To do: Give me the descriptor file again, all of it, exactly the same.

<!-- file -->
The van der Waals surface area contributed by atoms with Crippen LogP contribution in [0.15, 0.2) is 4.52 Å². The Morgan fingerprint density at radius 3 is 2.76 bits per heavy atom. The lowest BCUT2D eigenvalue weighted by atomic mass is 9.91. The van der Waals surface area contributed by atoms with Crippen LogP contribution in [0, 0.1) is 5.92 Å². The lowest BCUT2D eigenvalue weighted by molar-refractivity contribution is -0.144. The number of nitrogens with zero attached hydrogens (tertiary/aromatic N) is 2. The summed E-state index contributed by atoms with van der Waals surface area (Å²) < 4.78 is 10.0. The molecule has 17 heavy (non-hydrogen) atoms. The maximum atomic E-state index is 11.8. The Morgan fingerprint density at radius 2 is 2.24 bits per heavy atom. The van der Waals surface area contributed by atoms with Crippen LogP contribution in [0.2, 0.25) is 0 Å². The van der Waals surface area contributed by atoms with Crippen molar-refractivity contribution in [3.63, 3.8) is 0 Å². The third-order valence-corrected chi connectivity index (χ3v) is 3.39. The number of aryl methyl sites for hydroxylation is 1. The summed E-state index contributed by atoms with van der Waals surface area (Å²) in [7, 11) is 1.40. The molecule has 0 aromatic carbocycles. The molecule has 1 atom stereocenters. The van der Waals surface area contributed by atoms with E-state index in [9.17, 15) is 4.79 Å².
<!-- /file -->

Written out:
The van der Waals surface area contributed by atoms with Crippen LogP contribution in [0.15, 0.2) is 4.52 Å². The Morgan fingerprint density at radius 3 is 2.76 bits per heavy atom. The lowest BCUT2D eigenvalue weighted by atomic mass is 9.91. The van der Waals surface area contributed by atoms with Crippen LogP contribution in [0, 0.1) is 5.92 Å². The lowest BCUT2D eigenvalue weighted by molar-refractivity contribution is -0.144. The number of nitrogens with zero attached hydrogens (tertiary/aromatic N) is 2. The summed E-state index contributed by atoms with van der Waals surface area (Å²) < 4.78 is 10.0. The molecule has 17 heavy (non-hydrogen) atoms. The maximum atomic E-state index is 11.8. The Morgan fingerprint density at radius 2 is 2.24 bits per heavy atom. The van der Waals surface area contributed by atoms with Crippen LogP contribution in [0.2, 0.25) is 0 Å². The van der Waals surface area contributed by atoms with Crippen molar-refractivity contribution in [3.63, 3.8) is 0 Å². The third-order valence-corrected chi connectivity index (χ3v) is 3.39. The number of aryl methyl sites for hydroxylation is 1. The summed E-state index contributed by atoms with van der Waals surface area (Å²) in [7, 11) is 1.40. The molecule has 0 aromatic carbocycles. The molecule has 1 atom stereocenters. The van der Waals surface area contributed by atoms with E-state index in [9.17, 15) is 4.79 Å².